How can your students help you to enrol more students?
Who do you think is best equipped to talk about your classes and your school? You? Your staff? Not really…
So, who is the best person to talk about your school?
Your students are best equipped to talk about it, as they have a fresh look that you have lost and are at the heart of your activity.
They see, feel and take into account certain things that you no longer register about your culture, your country, your city, your neighbourhood, your school, its reputation, your staff, the content of the classes you provide, your equipment, the size of the classrooms, the number of students, your host families, your prices, the accommodation you provide, your activities, the atmosphere in your school, etc.
Your students connect prospective students to your school
Your students express themselves in their own words and are more likely to be listened to by other students.
They can use Facebook and Twitter better than anyone. During their stay, thanks to these social networks, they often create a bridge between your school and their friends and family back in their country.
Once they have returned home, they are the best ambassadors for your school as they have a large network of friends to which they can recommend you.
In fact, they are often so happy and proud to have had the opportunity to experience their first stay in a foreign country that they want to tell everyone about it and encourage others to do the same.
Numbers don’t lie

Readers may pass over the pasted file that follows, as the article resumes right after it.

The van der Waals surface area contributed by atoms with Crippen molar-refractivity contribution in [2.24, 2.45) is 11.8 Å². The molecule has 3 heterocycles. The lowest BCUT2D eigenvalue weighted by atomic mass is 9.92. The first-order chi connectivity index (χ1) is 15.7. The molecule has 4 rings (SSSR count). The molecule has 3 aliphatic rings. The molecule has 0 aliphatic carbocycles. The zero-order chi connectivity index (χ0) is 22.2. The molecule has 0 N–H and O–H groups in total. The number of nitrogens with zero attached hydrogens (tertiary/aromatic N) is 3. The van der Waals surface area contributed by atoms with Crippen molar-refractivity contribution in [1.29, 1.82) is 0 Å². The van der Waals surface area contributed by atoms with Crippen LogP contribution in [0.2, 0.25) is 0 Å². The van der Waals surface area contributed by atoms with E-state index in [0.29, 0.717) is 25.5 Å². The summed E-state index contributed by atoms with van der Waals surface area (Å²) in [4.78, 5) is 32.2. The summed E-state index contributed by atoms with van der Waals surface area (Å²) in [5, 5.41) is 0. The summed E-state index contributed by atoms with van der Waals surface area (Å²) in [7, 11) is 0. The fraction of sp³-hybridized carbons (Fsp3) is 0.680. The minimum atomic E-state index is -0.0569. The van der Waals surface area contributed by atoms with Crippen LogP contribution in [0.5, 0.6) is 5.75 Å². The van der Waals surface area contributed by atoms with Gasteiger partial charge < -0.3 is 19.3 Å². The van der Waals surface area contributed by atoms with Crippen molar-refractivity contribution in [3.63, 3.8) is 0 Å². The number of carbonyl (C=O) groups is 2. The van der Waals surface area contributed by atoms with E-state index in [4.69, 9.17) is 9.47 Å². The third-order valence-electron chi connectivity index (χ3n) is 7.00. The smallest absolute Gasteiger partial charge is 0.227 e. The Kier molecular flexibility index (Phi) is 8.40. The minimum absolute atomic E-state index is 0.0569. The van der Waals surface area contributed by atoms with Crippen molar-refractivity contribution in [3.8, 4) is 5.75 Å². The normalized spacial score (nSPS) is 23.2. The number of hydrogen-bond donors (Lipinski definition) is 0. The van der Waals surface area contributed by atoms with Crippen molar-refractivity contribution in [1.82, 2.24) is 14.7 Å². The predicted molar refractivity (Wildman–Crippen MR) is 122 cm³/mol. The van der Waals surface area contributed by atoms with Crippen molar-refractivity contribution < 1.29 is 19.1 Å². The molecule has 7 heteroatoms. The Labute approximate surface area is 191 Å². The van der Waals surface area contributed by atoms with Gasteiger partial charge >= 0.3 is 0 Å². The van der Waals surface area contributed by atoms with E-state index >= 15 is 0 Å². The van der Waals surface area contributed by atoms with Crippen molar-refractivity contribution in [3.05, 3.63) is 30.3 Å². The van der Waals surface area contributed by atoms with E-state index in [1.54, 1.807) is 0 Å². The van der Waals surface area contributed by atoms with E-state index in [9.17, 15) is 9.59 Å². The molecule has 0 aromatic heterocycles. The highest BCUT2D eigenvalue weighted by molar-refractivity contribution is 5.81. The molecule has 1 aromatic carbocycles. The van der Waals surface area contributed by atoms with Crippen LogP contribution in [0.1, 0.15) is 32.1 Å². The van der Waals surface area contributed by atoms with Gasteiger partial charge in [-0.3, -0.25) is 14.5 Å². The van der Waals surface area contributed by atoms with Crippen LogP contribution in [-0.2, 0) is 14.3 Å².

People want to learn from people like them when they make purchasing decisions.
– 92% of consumers around the world say they trust recommendations from friends and family above all other forms of advertising.
– Online consumer reviews are the second most trusted source of brand information and messaging, with 70% of global consumers surveyed.
Your students are talking – don’t just listen.
Encourage them to talk about and recommend your school by sharing their experience with others.
- When they refer a friend, give them and their friend a discount.
- Encourage them to blog about their experience during their stay at your school.
- Ask them to “Like”, “Share” and “Tweet” your school on Facebook, Google + and Twitter.
- Organize amazing activities and take great pictures of them that will then be published on Facebook and seen by all their friends.
- Invite them to review your school on popular rating websites. These reviews will be read by prospective students looking to study abroad.
What if they have a negative experience?
99% of students are satisfied with their language study abroad, so don’t worry (unless you are running the worst language centre in the world!).
The reason for this high satisfaction level is that, unlike hotels and restaurant, students tend to spend a fair amount of time in your schools and therefore, if there are any issues, you will usually be able to detect and fix them during their stay.
This fear of negative feedback is one of the biggest factors causing some schools to hesitate to embrace customer-generated content. But the truth is that “bad” reviews are really just opportunities to improve your offer and build trust in your company.
Improving your offer
The most obvious positive potential in negative reviews is the opportunity for your school to improve its services. Student feedback helps language centres discover weaknesses in their offer and act on them to deliver a better experience.
Building trust in your brand
The mere presence of negative feedback on the web shows the transparency of your brand. Students see that your online community hasn’t been whitewashed with rose-tinted marketing speak.
Review your enrolment strategy and unleash the power of word of mouth marketing
Today, advertising and marketing are so omnipresent that they become more invisible. In the end, people tend to ignore advertising because they prefer to hear about the experiences of people like them through social media.
Good marketing should encourage the right sort of conversations and word of mouth should be the starting point for your enrolment strategy.